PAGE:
Next Steps is a major national cohort study following a representative sample of people born in 1989-90.

A number of notable design features make it distinct from the other cohort studies run by CLS:

  • Cohort members were recruited in adolescence, at age 13/14, rather than at birth.
  • Data was collected annually for the first seven sweeps.
  • Cohort members were recruited through schools.

The geographical scope of the study is England, rather than the United Kingdom or Great Britain.

Genetic data

At age 32, for the first time in Next Steps, data collection involved obtaining saliva samples for genotyping.

These samples were obtained from cohort members who consented using the Oragene DNA kit. Samples were then returned to a lab at the University of Bristol for DNA extraction, analysis, and storage.

This information will facilitate the analysis of both genetic and environmental factors on various outcomes, such as health or labour market outcomes, as well as enabling cross cohort comparisons with other British cohorts.

Administrative data linkage

At age 25, cohort members were asked for their permission to link data from an extensive range of administrative records to their survey information.

Nine different consents were sought from four different domains – health, economic, education, and crime. Some of these data linkages are now in place and we are working towards the others.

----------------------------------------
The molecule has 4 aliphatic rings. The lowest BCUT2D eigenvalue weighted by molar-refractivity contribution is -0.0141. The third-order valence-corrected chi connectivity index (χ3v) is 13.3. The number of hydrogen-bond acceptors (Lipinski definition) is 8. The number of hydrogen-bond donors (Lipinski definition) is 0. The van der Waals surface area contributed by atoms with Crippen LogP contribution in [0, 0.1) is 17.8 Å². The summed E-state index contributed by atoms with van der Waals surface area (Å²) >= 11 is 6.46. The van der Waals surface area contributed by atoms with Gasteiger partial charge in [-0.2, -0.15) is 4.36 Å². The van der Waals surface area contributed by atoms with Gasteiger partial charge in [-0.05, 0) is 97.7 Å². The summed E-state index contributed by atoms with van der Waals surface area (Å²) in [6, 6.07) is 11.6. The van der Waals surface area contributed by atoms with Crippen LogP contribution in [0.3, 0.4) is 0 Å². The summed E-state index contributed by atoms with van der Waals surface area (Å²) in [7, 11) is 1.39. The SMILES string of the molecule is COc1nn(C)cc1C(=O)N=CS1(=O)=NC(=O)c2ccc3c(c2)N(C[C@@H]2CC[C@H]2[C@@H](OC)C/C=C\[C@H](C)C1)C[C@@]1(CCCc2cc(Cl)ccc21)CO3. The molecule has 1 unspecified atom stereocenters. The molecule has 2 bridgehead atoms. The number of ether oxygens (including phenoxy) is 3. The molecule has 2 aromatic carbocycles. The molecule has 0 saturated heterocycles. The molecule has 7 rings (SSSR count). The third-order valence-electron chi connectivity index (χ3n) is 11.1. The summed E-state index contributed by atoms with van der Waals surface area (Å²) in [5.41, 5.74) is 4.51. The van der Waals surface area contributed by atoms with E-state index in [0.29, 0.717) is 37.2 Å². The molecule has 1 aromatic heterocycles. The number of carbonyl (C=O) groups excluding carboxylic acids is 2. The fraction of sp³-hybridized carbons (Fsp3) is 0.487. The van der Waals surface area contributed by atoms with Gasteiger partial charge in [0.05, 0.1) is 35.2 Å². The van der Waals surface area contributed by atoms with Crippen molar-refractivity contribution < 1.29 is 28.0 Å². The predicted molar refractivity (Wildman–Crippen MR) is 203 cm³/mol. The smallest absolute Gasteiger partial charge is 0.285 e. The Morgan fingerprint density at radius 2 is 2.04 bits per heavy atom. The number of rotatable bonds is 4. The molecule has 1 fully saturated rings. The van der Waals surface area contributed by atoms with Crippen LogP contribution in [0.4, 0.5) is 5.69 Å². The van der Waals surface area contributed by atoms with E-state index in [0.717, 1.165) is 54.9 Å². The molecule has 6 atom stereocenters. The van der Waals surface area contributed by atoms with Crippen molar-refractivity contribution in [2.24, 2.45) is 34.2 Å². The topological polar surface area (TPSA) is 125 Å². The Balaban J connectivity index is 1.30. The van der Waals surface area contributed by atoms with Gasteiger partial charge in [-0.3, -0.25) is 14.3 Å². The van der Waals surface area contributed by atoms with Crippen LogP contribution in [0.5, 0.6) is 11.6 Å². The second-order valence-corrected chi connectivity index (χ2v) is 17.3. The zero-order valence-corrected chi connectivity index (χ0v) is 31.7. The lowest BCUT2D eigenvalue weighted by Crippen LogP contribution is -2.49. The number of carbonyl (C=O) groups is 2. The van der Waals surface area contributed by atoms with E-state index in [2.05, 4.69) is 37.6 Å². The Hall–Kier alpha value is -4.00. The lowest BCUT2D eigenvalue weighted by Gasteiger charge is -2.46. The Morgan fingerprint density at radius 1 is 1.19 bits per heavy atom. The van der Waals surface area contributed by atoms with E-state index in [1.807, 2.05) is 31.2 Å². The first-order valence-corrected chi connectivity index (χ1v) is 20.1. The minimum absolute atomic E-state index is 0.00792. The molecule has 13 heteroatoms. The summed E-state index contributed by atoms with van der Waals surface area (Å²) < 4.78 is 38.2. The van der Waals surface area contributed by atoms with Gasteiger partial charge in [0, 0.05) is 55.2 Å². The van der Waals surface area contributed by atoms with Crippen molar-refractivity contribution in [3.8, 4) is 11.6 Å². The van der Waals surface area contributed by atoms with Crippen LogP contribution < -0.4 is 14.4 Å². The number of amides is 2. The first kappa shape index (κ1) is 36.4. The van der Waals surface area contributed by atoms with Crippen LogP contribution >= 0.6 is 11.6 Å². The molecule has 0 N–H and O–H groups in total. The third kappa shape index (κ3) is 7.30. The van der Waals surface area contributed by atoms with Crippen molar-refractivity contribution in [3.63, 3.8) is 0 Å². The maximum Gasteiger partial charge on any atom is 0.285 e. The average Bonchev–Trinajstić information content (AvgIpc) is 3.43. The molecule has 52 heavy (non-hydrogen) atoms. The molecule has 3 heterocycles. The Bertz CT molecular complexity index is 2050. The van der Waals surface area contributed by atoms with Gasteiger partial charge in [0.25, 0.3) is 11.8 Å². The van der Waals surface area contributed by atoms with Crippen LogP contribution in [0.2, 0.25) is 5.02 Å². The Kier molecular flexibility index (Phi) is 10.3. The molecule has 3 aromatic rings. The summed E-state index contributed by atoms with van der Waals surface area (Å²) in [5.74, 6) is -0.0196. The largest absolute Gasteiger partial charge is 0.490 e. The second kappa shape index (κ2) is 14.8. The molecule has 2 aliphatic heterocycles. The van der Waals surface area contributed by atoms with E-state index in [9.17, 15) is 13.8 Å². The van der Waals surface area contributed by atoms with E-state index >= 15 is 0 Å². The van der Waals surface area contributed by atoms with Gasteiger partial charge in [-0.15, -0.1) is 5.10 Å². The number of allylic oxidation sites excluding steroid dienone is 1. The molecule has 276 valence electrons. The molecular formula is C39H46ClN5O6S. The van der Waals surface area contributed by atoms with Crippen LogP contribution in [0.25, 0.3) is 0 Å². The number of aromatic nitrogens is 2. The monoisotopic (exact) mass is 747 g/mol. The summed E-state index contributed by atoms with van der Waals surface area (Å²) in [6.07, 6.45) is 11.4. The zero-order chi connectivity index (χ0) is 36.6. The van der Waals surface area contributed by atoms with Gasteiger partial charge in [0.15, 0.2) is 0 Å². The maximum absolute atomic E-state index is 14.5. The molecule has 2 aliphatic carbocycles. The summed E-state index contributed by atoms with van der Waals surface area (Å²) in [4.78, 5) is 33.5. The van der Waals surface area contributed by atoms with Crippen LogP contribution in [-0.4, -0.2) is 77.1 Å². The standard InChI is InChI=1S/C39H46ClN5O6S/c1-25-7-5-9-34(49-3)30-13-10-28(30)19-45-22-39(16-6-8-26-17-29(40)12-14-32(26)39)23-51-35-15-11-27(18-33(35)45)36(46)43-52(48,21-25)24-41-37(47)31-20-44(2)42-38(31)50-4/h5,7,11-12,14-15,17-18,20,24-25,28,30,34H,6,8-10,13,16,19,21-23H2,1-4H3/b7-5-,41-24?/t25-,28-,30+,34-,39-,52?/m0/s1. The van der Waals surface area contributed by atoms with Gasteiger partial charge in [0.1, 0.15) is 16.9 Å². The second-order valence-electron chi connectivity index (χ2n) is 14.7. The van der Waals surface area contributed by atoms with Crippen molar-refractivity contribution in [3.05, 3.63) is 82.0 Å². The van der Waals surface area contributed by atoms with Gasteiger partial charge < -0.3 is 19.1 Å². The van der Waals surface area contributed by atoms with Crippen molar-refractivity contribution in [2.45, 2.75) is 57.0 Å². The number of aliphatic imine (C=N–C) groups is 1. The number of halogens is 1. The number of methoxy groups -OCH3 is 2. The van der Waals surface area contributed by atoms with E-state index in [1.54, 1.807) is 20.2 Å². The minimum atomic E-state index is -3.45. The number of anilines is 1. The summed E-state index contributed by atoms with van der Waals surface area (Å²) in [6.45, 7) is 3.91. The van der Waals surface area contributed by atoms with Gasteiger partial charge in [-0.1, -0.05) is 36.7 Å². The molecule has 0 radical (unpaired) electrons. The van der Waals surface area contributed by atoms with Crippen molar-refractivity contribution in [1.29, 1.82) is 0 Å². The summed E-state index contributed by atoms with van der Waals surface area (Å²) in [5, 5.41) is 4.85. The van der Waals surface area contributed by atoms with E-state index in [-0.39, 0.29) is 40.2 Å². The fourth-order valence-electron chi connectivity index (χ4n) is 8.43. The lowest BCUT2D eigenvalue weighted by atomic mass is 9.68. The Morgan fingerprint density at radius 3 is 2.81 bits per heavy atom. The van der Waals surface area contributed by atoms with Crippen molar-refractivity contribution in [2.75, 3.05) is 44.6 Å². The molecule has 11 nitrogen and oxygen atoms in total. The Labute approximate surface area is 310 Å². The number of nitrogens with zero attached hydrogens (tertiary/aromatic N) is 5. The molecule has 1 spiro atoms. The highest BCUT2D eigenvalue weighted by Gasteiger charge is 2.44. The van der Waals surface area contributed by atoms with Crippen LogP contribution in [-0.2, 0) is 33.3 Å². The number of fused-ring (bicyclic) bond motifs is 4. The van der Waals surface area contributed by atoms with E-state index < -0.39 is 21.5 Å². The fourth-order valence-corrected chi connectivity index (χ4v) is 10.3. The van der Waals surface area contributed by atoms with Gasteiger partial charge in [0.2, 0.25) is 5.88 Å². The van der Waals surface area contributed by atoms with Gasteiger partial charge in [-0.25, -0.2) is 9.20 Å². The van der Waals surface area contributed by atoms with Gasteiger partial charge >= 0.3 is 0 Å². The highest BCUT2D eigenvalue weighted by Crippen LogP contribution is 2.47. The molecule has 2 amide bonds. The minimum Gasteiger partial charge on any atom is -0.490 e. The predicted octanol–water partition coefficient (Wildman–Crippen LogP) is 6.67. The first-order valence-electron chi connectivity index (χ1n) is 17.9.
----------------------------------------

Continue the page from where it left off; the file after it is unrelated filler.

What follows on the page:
Linked data currently available:

Health

  • NHS Hospital Episode Statistics (up until 2017)

Education

  • Data from Individualised Learner Records
  • Data from the National Pupil Database (NPD) for Key Stages 2, 3, 4 and 5 and school level data
  • Student Loans Company information, covering amount taken out in loans and institution attended

Future data linkages:

Health

  • NHS primary care data
  • NHS Hospital Episode Statistics data refresh (with COVID-related ICD-10 codes)

Education

  • Higher Education Statistics Agency information on university participation and attainment
  • Universities and Colleges Admissions Service data, covering higher education applications and offers
  • Student Loans Company information, covering amount taken out in loans and institution attended

Economic

  • Department for Work and Pensions data on benefits and employment programs
  • HM Revenue & Customs data on employment, earnings, tax records, occupational pensions and National Insurance contributions

Cohort members who consented to economic linkages were also asked for their National Insurance number.

Crime

  • Ministry of Justice information held on the Police National Computer, covering arrests, cautions and sentences

Updated: January 2024

Sample design